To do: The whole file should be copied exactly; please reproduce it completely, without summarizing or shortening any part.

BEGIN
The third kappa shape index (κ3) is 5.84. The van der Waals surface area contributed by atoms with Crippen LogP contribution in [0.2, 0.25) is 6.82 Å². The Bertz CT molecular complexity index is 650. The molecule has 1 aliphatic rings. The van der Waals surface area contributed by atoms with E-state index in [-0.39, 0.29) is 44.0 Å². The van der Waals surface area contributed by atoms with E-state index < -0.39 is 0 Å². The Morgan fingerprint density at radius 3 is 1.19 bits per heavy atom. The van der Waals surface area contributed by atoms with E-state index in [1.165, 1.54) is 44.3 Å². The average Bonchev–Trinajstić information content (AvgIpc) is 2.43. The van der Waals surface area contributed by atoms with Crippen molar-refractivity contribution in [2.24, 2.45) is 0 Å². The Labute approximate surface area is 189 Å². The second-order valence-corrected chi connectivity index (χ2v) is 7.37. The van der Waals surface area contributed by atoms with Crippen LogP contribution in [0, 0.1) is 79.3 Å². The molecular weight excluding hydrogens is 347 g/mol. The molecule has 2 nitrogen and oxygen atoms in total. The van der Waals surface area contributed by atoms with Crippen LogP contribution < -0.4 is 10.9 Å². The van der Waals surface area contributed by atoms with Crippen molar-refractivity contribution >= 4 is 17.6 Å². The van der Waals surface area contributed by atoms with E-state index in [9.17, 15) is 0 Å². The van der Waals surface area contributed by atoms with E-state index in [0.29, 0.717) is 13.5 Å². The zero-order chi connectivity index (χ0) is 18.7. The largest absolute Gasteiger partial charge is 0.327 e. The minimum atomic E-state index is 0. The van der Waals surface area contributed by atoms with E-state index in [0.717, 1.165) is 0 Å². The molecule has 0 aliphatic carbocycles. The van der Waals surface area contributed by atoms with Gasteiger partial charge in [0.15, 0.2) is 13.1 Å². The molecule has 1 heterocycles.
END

The third kappa shape index (κ3) is 5.84. The van der Waals surface area contributed by atoms with Crippen LogP contribution in [0.2, 0.25) is 6.82 Å². The Bertz CT molecular complexity index is 650. The molecule has 1 aliphatic rings. The van der Waals surface area contributed by atoms with E-state index in [-0.39, 0.29) is 44.0 Å². The van der Waals surface area contributed by atoms with E-state index < -0.39 is 0 Å². The Morgan fingerprint density at radius 3 is 1.19 bits per heavy atom. The van der Waals surface area contributed by atoms with E-state index in [1.165, 1.54) is 44.3 Å². The average Bonchev–Trinajstić information content (AvgIpc) is 2.43. The van der Waals surface area contributed by atoms with Crippen molar-refractivity contribution in [2.24, 2.45) is 0 Å². The Labute approximate surface area is 189 Å². The second-order valence-corrected chi connectivity index (χ2v) is 7.37. The van der Waals surface area contributed by atoms with Crippen LogP contribution in [0, 0.1) is 79.3 Å². The molecular weight excluding hydrogens is 347 g/mol. The molecule has 2 nitrogen and oxygen atoms in total. The van der Waals surface area contributed by atoms with Crippen LogP contribution < -0.4 is 10.9 Å². The van der Waals surface area contributed by atoms with Crippen molar-refractivity contribution >= 4 is 17.6 Å². The van der Waals surface area contributed by atoms with E-state index in [9.17, 15) is 0 Å². The van der Waals surface area contributed by atoms with E-state index in [0.29, 0.717) is 13.5 Å². The zero-order chi connectivity index (χ0) is 18.7. The largest absolute Gasteiger partial charge is 0.327 e. The minimum atomic E-state index is 0. The van der Waals surface area contributed by atoms with E-state index in [0.717, 1.165) is 0 Å². The molecule has 0 aliphatic carbocycles. The van der Waals surface area contributed by atoms with Gasteiger partial charge in [0.15, 0.2) is 13.1 Å². The molecule has 1 heterocycles.